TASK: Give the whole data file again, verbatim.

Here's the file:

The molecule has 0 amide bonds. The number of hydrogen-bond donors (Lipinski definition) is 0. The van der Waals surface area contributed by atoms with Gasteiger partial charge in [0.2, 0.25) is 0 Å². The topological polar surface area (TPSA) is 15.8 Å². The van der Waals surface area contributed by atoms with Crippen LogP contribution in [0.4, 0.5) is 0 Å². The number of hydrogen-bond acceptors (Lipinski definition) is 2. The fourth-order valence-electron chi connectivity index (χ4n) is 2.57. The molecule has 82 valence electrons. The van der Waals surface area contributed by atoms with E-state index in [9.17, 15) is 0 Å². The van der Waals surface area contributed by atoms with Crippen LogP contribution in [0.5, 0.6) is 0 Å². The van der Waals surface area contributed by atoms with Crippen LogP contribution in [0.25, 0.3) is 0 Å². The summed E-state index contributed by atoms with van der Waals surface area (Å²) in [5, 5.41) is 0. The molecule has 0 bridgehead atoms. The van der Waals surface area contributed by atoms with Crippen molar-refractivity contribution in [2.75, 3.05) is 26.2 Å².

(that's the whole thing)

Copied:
The molecule has 0 amide bonds. The number of hydrogen-bond donors (Lipinski definition) is 0. The van der Waals surface area contributed by atoms with Gasteiger partial charge in [0.2, 0.25) is 0 Å². The topological polar surface area (TPSA) is 15.8 Å². The van der Waals surface area contributed by atoms with Crippen LogP contribution in [0.4, 0.5) is 0 Å². The number of hydrogen-bond acceptors (Lipinski definition) is 2. The fourth-order valence-electron chi connectivity index (χ4n) is 2.57. The molecule has 82 valence electrons. The van der Waals surface area contributed by atoms with E-state index in [9.17, 15) is 0 Å². The van der Waals surface area contributed by atoms with Crippen LogP contribution in [0.5, 0.6) is 0 Å². The van der Waals surface area contributed by atoms with Crippen LogP contribution in [0.25, 0.3) is 0 Å². The summed E-state index contributed by atoms with van der Waals surface area (Å²) in [5, 5.41) is 0. The molecule has 0 bridgehead atoms. The van der Waals surface area contributed by atoms with Crippen molar-refractivity contribution in [2.75, 3.05) is 26.2 Å².